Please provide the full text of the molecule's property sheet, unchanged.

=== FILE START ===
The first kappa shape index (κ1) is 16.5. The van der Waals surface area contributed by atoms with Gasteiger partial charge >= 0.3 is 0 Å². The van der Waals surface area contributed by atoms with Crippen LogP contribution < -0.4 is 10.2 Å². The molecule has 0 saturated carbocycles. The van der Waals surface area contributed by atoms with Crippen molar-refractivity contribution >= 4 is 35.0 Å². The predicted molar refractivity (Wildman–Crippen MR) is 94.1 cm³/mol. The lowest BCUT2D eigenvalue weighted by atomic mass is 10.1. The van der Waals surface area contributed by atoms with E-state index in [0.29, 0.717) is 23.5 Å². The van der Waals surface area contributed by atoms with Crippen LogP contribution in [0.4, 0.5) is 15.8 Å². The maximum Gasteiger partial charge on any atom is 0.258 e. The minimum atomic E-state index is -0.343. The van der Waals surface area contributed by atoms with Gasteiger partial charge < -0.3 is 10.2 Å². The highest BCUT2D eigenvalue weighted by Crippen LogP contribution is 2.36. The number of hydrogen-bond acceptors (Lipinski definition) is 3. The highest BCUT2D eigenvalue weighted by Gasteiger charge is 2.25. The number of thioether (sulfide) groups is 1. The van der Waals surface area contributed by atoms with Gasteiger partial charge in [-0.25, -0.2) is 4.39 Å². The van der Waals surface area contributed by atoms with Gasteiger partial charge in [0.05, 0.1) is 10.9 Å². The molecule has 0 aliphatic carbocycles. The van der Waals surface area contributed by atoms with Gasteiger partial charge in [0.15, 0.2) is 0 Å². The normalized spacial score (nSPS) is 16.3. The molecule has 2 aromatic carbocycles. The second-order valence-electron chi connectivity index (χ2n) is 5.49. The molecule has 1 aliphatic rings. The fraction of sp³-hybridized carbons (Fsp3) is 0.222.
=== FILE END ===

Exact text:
The first kappa shape index (κ1) is 16.5. The van der Waals surface area contributed by atoms with Gasteiger partial charge >= 0.3 is 0 Å². The van der Waals surface area contributed by atoms with Crippen LogP contribution < -0.4 is 10.2 Å². The molecule has 0 saturated carbocycles. The van der Waals surface area contributed by atoms with Crippen molar-refractivity contribution >= 4 is 35.0 Å². The predicted molar refractivity (Wildman–Crippen MR) is 94.1 cm³/mol. The lowest BCUT2D eigenvalue weighted by atomic mass is 10.1. The van der Waals surface area contributed by atoms with E-state index in [0.29, 0.717) is 23.5 Å². The van der Waals surface area contributed by atoms with Crippen LogP contribution in [0.4, 0.5) is 15.8 Å². The maximum Gasteiger partial charge on any atom is 0.258 e. The minimum atomic E-state index is -0.343. The van der Waals surface area contributed by atoms with Gasteiger partial charge < -0.3 is 10.2 Å². The highest BCUT2D eigenvalue weighted by Crippen LogP contribution is 2.36. The number of hydrogen-bond acceptors (Lipinski definition) is 3. The highest BCUT2D eigenvalue weighted by Gasteiger charge is 2.25. The number of thioether (sulfide) groups is 1. The van der Waals surface area contributed by atoms with Gasteiger partial charge in [-0.25, -0.2) is 4.39 Å². The van der Waals surface area contributed by atoms with Gasteiger partial charge in [0.05, 0.1) is 10.9 Å². The molecule has 0 aliphatic carbocycles. The van der Waals surface area contributed by atoms with Gasteiger partial charge in [0.15, 0.2) is 0 Å². The normalized spacial score (nSPS) is 16.3. The molecule has 2 aromatic carbocycles. The second-order valence-electron chi connectivity index (χ2n) is 5.49. The molecule has 1 aliphatic rings. The fraction of sp³-hybridized carbons (Fsp3) is 0.222.